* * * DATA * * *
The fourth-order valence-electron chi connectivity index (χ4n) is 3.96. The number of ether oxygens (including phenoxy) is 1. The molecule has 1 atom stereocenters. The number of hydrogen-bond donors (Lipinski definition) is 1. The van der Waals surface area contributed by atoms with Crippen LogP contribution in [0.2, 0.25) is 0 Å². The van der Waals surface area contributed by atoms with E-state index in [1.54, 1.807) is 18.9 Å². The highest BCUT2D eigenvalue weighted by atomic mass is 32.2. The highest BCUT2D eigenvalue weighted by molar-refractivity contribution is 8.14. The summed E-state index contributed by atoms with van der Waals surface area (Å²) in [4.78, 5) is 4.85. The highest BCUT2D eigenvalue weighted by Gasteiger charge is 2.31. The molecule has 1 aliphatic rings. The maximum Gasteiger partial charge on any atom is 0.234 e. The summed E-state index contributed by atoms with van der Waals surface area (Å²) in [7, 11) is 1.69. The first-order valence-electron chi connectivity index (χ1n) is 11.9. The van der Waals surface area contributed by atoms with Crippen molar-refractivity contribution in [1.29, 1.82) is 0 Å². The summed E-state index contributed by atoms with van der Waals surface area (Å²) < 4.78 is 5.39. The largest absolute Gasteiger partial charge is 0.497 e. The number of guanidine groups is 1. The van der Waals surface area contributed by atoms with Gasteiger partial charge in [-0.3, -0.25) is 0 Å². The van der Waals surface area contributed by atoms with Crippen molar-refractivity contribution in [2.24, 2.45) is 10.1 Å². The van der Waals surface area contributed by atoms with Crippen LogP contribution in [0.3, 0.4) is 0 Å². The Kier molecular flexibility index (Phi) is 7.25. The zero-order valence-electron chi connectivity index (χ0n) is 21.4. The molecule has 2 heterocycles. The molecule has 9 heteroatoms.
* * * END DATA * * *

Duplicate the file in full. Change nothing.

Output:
The fourth-order valence-electron chi connectivity index (χ4n) is 3.96. The number of ether oxygens (including phenoxy) is 1. The molecule has 1 atom stereocenters. The number of hydrogen-bond donors (Lipinski definition) is 1. The van der Waals surface area contributed by atoms with Crippen LogP contribution in [0.2, 0.25) is 0 Å². The van der Waals surface area contributed by atoms with E-state index in [1.54, 1.807) is 18.9 Å². The highest BCUT2D eigenvalue weighted by atomic mass is 32.2. The highest BCUT2D eigenvalue weighted by molar-refractivity contribution is 8.14. The summed E-state index contributed by atoms with van der Waals surface area (Å²) in [4.78, 5) is 4.85. The highest BCUT2D eigenvalue weighted by Gasteiger charge is 2.31. The molecule has 1 aliphatic rings. The maximum Gasteiger partial charge on any atom is 0.234 e. The summed E-state index contributed by atoms with van der Waals surface area (Å²) in [7, 11) is 1.69. The first-order valence-electron chi connectivity index (χ1n) is 11.9. The van der Waals surface area contributed by atoms with Crippen molar-refractivity contribution in [1.29, 1.82) is 0 Å². The summed E-state index contributed by atoms with van der Waals surface area (Å²) < 4.78 is 5.39. The largest absolute Gasteiger partial charge is 0.497 e. The number of guanidine groups is 1. The van der Waals surface area contributed by atoms with Gasteiger partial charge in [-0.3, -0.25) is 0 Å². The van der Waals surface area contributed by atoms with Crippen molar-refractivity contribution in [2.24, 2.45) is 10.1 Å². The van der Waals surface area contributed by atoms with Crippen LogP contribution in [0.3, 0.4) is 0 Å². The Kier molecular flexibility index (Phi) is 7.25. The zero-order valence-electron chi connectivity index (χ0n) is 21.4. The molecule has 2 heterocycles. The molecule has 9 heteroatoms.